Monday, June 5, 2017

Brady’s Chuckwagon – Part 1

Food trucks seem to be all the rage these days, providing a wide variety of delicious and inexpensive foods to communities full of people in a hurry.

How did food trucks get so popular? Well, sometimes it's been pointed out that food trucks have their roots in the old chuck wagons that served the cattlemen.

That's why it's very appropriate for me to post this article about Brady's Chuckwagon Catering that ran in the Plain Dealer Sunday Magazine back on July 30, 1972.

It's an interesting article that once again shows how John L. Brady of Brady's Restaurant fame was way ahead of his time with his fleet of mobile food trucks. (I have a lot of great, new material about Brady's Restaurant and John Brady's other business endeavors that will be showing up here on the blog soon.)

The Plain Dealer article is kind of long, so I'm serving it up in two digestible portions.

Teamsters in hotpants
Photostory by Tom Kaib
Midge Gore
There’s a Teamsters unit in Lorain that tends toward blue eyes, various hues of blonde hair and, during the warm season, hotpants. Local 52, Bakery Drivers, during this season, pushes a lot of doughnuts and coffee at plant gates and construction sites on Lake Erie’s south shore.
“It was just a fact of life in Lorain County,” says John L. Brady, “that a boy wouldn’t be caught dead car-hopping. He just wouldn’t and couldn’t make it. He would be laughed out of the county. And this is pretty similar, so I hired girls.”
“This” is Brady’s Chuckwagon Catering, Inc., a 20-route (and expanding) operation he started four years ago with one truck after growing up in his parents’ restaurant business. The girl driver idea is working so well it’s driving competing caterers to such ploys as offering gigantic doughnuts at giveaway prices. But it’s hard to compete with someone like Mildred (Midge) Gore of Vermilion when she jumps out of her little red truck at a stone crusher in the Flats or a construction site at 12th and Superior. She’s a tiny little thing with sky blue eyes and strawberry blonde hair (see cover), a molasses-dipped voice with a Logan County, West Virginia, lilt. She’s filled out like an 18-year-old beauty queen and she can’t not smile.
When Midge hits the changer on her belt and turns her sky blues up into a hardhat with a really sincere “thanks hon, have a nice day,” he looks like he’s been soaking in a vat of Jurgens [sic] lotion for two months. The big cheap doughnut guys don’t stand a chance. One Mohawk high iron worker wants Midge carrying his banner. He put a “Think Indian” sticker on her truck bumper.
But no go. She’s got a husband who runs a service station and races cars and three children, which is why she doesn’t mind getting up at 3 in the morning to drive from Vermilion to Lorain, order her stores, load her truck and be in Cleveland by 5 a. m. That way she can be home by 2 or 3 in the afternoon and be with the kids. And a hard-working smiler like Midge can turn $200 to $250 a week on her salary-with-commission, John Brady says. But the average for 19 girls and one guy is $150 to $200. The one guy is Harry Bell of Grafton, a long-time veteran catering driver who can hold his own with the female competition.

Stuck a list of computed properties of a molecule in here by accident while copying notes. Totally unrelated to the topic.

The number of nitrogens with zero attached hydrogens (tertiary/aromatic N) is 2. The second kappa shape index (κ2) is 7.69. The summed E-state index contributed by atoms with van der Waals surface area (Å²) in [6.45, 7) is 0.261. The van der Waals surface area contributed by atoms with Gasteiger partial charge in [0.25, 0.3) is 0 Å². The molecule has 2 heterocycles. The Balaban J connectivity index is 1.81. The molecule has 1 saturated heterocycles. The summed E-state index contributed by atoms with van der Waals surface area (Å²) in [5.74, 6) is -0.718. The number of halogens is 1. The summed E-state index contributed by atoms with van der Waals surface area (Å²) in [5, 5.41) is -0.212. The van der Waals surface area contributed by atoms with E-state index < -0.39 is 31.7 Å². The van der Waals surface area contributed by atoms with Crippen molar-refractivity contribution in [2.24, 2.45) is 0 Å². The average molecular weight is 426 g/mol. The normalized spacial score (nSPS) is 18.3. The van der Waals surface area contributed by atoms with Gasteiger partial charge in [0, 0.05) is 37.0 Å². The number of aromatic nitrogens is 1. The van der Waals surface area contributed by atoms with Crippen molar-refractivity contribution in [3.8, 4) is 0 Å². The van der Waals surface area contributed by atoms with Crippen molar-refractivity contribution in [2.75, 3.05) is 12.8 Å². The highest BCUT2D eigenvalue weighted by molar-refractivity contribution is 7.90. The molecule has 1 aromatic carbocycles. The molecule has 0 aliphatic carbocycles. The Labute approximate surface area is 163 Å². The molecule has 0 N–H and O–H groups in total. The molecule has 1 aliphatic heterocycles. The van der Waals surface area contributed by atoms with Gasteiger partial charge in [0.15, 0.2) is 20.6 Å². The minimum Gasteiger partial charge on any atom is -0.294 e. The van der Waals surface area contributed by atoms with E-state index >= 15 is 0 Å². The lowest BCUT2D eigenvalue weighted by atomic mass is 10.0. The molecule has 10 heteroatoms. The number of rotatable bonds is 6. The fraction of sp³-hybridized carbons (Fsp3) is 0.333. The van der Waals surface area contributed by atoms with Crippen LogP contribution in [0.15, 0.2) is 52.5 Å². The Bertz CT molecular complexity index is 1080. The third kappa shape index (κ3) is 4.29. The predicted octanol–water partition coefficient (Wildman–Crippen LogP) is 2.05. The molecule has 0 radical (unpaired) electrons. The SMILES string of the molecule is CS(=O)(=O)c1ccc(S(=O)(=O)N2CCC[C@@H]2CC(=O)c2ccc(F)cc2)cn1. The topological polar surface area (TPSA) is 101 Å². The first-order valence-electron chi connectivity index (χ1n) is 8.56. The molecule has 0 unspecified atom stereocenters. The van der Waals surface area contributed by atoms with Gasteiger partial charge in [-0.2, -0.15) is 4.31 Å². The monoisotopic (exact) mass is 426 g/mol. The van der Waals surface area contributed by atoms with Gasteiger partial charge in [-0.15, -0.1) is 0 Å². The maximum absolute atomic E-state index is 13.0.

Marge Gencur, another blue-eyed blonde who is a former driver and now supervises routes and is a sales representative, calls Bell “the only rooster in the henhouse.” This is not always true, because Nick Taliano, a college student, fills in during his summer vacations. But mostly it’s girls, in all shapes, sizes and ages. And Brady is happy. His girls, plus Harry, are pushing 9,000 to 10,000 sandwiches a week and 1,500 salads and casseroles. He has between 35 and 40 employees, including a mechanic, and prepares all but the canned food, buns and some doughnuts in the building that used to house his parents’ restaurant at 200 Leavitt Road in Lorain.
He recently went into pizza and has a chicken palace next door. The chuckwagon menu is almost unbelievably extensive and each driver orders what she knows her route wants. She’ll even take special orders for the next day. The top is a half of barbecued chicken or a reuben sandwich at 99 cents. Sometimes there’s even steak, lasagna, beef stroganoff and haddock and flounder. Breakfasts for 75 cents are three scrambled eggs, waffle and coffee with bacon or sausage. It’s all cooked at the commissary and kept at 140 degrees by propane-fueled ovens on the trucks.
“At 140 degrees, everything stays moist,” Marge Gencur says. It’s very similar to airline food operations."
Marge sets up the routes, teaches drivers the geography and trouble shoots. She’s the one who scouts around for the four or five services stations in each city that will make a road call to fix a flat or get a stalled truck going. The drivers just carry the phone numbers, they don’t have to worry about repairs.
Next: Brady's unique solution for preparing and delivering hot, fresh coffee


Lisa said...

I had to chuckle at two (in particular) of the P-D writer's observations concerning the female food truck operator, Midge Gore. ". . . She's a tiny little thing . . ." or "She's filled out like an 18 year old beauty queen . . ." WHAT?!? Maybe it's mainly because I'm a woman, but I find writing like Mr. Kaib's to be sexist, old-school and condescending of females in general. But then again, he wrote in another era.

Dan Brady said...

Hi Lisa! You’re right of course, and I was worried that someone might take offense at the article. But I decided that the interesting behind-the-scenes look at Mr. Brady’s operations was worth posting. And the whole thing is kind of innocent if you think about it, especially in view of what’s been going on in the last 40+ years.